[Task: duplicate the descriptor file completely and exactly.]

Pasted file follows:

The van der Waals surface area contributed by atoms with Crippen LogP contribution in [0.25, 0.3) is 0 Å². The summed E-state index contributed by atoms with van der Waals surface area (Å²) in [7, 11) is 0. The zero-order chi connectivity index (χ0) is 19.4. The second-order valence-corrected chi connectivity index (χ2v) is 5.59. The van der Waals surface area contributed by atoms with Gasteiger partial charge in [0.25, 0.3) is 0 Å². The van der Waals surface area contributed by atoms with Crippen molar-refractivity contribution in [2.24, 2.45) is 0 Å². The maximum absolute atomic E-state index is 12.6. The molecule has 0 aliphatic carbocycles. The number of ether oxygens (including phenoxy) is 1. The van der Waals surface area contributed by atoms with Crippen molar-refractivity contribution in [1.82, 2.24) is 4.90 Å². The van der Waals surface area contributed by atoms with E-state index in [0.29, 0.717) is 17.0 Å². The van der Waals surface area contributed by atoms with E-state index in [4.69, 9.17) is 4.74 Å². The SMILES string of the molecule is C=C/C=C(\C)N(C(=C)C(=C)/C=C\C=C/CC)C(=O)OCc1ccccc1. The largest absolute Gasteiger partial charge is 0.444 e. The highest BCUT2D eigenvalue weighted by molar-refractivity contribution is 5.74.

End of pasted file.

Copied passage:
The van der Waals surface area contributed by atoms with Crippen LogP contribution in [0.25, 0.3) is 0 Å². The summed E-state index contributed by atoms with van der Waals surface area (Å²) in [7, 11) is 0. The zero-order chi connectivity index (χ0) is 19.4. The second-order valence-corrected chi connectivity index (χ2v) is 5.59. The van der Waals surface area contributed by atoms with Gasteiger partial charge in [0.25, 0.3) is 0 Å². The van der Waals surface area contributed by atoms with Crippen molar-refractivity contribution in [2.24, 2.45) is 0 Å². The maximum absolute atomic E-state index is 12.6. The molecule has 0 aliphatic carbocycles. The number of ether oxygens (including phenoxy) is 1. The van der Waals surface area contributed by atoms with Crippen molar-refractivity contribution in [1.82, 2.24) is 4.90 Å². The van der Waals surface area contributed by atoms with E-state index in [0.29, 0.717) is 17.0 Å². The van der Waals surface area contributed by atoms with E-state index in [4.69, 9.17) is 4.74 Å². The SMILES string of the molecule is C=C/C=C(\C)N(C(=C)C(=C)/C=C\C=C/CC)C(=O)OCc1ccccc1. The largest absolute Gasteiger partial charge is 0.444 e. The highest BCUT2D eigenvalue weighted by molar-refractivity contribution is 5.74.